Matthew duties on board had to do with overseeing water and food for the people and the animal cargo. Records reveal he and Mr. Mather approached the captain several times inquiring distance to land, as the amount of hay and water for the animals was running low. One occasion is recorded where the captain "sent Mathew Michel and me part, as good fish in eating as could be desired. (which I take to mean that they were complimented by the captain for the fish they provided.)
According to page 479 of the book "Chronicles of the First Planters," sailing west, the final sight of England for the voyagers and mariners was June 22nd 1635. The first sightings of land was August 8 - six weeks and five days on the sea. They landed in Boston in New England on August 17, a voyage that totaled twelve weeks and two days.
On December 30, 1635he bought a house from Michaell Bairstow
Regarding occupation, Matthew Mitchell was a merchant. He was made a freeman on April 6, 1642. He was sufficiently educated to be chosen as town clerk for Whethersfield. The following is a list of offices he held:
Cotton Mather wrote about some of Matthew Mitchell's tribulations in his book about Matthew's son, Rev. Jonathan Mitchell. In it, Mather states that the first winter after the families arrival at Charlestown, the Godly man (Matthew Mitchell) and his family had much sickness and the scarcity (I assume this means scarcity of provisions). After moving to Concord the following spring, his buildings burned down. When he lived In Wethersfield he lost additional possessions and they lived in fear of the Pequot Indians who tragically killed his son-in-law and also destroyed his cattle. His estate which by then was worth hundreds of pounds was severely diminished. In addition to this loss of life and possessions, he had a shallop (a 2 masted small open sail boat with oars that was used for coastal fishing) that was burned by the Pequots and three men in the vessel were killed. One of those killed was his son, Rev. Jonathan Mitchell who was "roasted alive." Another was his step-son Samuel Butterfield. Both he and the third man were "shot through the eye with an arrow."Additionally here at Weathersfield, he had conflicts with important people, namely Deacon ClementChaplin,>who had the General court censure Matthew Mitchell. He acknowledged his fault to the court and the censure was removedFrom these conflicts his esteem suffered greatly since he had previously been well known as a person who lived quietly and peaceably with all people. In Stamford his house and barn were tragically consumed by fire, along with his other earthly goods.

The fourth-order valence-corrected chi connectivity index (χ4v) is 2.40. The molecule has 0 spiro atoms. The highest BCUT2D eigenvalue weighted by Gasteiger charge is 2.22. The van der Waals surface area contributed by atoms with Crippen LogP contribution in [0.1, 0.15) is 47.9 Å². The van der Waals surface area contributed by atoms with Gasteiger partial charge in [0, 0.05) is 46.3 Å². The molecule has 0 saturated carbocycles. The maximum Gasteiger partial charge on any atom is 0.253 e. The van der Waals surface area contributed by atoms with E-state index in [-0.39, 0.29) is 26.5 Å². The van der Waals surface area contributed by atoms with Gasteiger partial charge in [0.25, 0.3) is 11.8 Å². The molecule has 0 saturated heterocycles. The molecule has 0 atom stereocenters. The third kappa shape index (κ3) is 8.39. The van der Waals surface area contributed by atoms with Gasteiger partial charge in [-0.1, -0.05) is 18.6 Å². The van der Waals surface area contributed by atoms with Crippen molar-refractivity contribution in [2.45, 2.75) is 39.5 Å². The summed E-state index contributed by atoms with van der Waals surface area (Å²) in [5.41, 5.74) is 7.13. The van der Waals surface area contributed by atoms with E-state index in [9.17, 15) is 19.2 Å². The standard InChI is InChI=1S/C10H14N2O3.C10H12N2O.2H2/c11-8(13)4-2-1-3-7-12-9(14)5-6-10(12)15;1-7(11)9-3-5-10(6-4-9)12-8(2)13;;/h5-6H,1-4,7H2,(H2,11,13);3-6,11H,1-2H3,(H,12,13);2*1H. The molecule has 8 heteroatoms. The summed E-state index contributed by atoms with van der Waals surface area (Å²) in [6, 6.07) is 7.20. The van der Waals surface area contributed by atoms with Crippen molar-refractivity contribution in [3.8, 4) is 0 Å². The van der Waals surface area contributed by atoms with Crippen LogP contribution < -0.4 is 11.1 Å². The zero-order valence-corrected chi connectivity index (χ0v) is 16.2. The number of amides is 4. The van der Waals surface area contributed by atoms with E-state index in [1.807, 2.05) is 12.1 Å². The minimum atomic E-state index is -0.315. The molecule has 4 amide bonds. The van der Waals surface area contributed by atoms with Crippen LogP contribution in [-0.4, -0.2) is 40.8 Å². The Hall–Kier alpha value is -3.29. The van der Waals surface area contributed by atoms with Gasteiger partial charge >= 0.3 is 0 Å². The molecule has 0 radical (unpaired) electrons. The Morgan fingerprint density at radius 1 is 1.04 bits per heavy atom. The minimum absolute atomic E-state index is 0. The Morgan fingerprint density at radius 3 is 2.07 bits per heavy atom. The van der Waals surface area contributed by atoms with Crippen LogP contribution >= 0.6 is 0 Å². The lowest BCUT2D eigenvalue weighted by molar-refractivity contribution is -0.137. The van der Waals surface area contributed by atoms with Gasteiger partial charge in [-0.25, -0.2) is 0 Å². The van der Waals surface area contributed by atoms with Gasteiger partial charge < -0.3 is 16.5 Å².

Matthew Mitchell was infected with the horrible disease called "the stone" which caused him great physical distress and debilitation. He died by May 19, 1646 which was the day his estate was inventoried. He was fifty-five years of age. There was no real estate and the largest item was in debts due to the estate. His will, which was proved on June 16, 1646, lists various sums of money to his children with the remainder of the estate left to his wife.